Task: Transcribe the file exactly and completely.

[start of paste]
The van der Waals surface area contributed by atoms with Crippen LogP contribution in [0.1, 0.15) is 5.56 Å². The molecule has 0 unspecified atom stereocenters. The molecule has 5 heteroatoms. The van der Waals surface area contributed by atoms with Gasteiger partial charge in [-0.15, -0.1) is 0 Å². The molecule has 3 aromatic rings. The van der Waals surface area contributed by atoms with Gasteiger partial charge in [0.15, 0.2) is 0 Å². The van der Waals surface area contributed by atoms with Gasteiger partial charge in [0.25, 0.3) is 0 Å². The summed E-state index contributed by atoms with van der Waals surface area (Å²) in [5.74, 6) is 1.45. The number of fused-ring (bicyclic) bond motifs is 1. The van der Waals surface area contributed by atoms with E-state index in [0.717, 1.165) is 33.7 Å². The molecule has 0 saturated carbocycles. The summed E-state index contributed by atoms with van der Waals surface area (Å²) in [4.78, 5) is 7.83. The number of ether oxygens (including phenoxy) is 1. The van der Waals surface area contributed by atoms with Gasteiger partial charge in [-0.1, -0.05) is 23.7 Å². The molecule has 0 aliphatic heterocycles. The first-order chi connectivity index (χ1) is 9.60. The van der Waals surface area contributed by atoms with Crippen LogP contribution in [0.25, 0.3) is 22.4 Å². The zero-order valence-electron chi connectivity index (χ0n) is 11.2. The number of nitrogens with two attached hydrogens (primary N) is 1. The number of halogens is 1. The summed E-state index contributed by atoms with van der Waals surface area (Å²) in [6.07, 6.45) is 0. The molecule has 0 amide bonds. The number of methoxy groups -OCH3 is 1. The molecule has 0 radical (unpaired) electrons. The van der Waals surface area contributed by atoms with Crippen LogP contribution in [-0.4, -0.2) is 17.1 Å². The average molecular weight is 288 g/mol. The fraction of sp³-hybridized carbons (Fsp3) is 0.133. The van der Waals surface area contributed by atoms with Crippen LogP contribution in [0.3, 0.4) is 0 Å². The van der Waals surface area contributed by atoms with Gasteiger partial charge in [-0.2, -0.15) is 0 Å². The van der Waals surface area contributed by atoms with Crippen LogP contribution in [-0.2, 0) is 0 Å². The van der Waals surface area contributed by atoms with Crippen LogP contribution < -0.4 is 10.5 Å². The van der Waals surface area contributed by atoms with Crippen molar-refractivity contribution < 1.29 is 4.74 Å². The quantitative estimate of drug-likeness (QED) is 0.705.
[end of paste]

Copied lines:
The van der Waals surface area contributed by atoms with Crippen LogP contribution in [0.1, 0.15) is 5.56 Å². The molecule has 0 unspecified atom stereocenters. The molecule has 5 heteroatoms. The van der Waals surface area contributed by atoms with Gasteiger partial charge in [-0.15, -0.1) is 0 Å². The molecule has 3 aromatic rings. The van der Waals surface area contributed by atoms with Gasteiger partial charge in [0.15, 0.2) is 0 Å². The van der Waals surface area contributed by atoms with Gasteiger partial charge in [0.25, 0.3) is 0 Å². The summed E-state index contributed by atoms with van der Waals surface area (Å²) in [5.74, 6) is 1.45. The number of fused-ring (bicyclic) bond motifs is 1. The van der Waals surface area contributed by atoms with E-state index in [0.717, 1.165) is 33.7 Å². The molecule has 0 saturated carbocycles. The summed E-state index contributed by atoms with van der Waals surface area (Å²) in [4.78, 5) is 7.83. The number of ether oxygens (including phenoxy) is 1. The van der Waals surface area contributed by atoms with Gasteiger partial charge in [-0.1, -0.05) is 23.7 Å². The molecule has 0 aliphatic heterocycles. The first-order chi connectivity index (χ1) is 9.60. The van der Waals surface area contributed by atoms with Crippen LogP contribution in [0.25, 0.3) is 22.4 Å². The zero-order valence-electron chi connectivity index (χ0n) is 11.2. The number of nitrogens with two attached hydrogens (primary N) is 1. The number of halogens is 1. The summed E-state index contributed by atoms with van der Waals surface area (Å²) in [6.07, 6.45) is 0. The molecule has 0 amide bonds. The number of methoxy groups -OCH3 is 1. The molecule has 0 radical (unpaired) electrons. The van der Waals surface area contributed by atoms with Crippen LogP contribution in [-0.4, -0.2) is 17.1 Å². The average molecular weight is 288 g/mol. The fraction of sp³-hybridized carbons (Fsp3) is 0.133. The van der Waals surface area contributed by atoms with Crippen LogP contribution in [0.3, 0.4) is 0 Å². The van der Waals surface area contributed by atoms with Gasteiger partial charge in [-0.2, -0.15) is 0 Å². The van der Waals surface area contributed by atoms with Crippen LogP contribution in [-0.2, 0) is 0 Å². The van der Waals surface area contributed by atoms with Crippen LogP contribution < -0.4 is 10.5 Å². The van der Waals surface area contributed by atoms with Crippen molar-refractivity contribution < 1.29 is 4.74 Å². The quantitative estimate of drug-likeness (QED) is 0.705.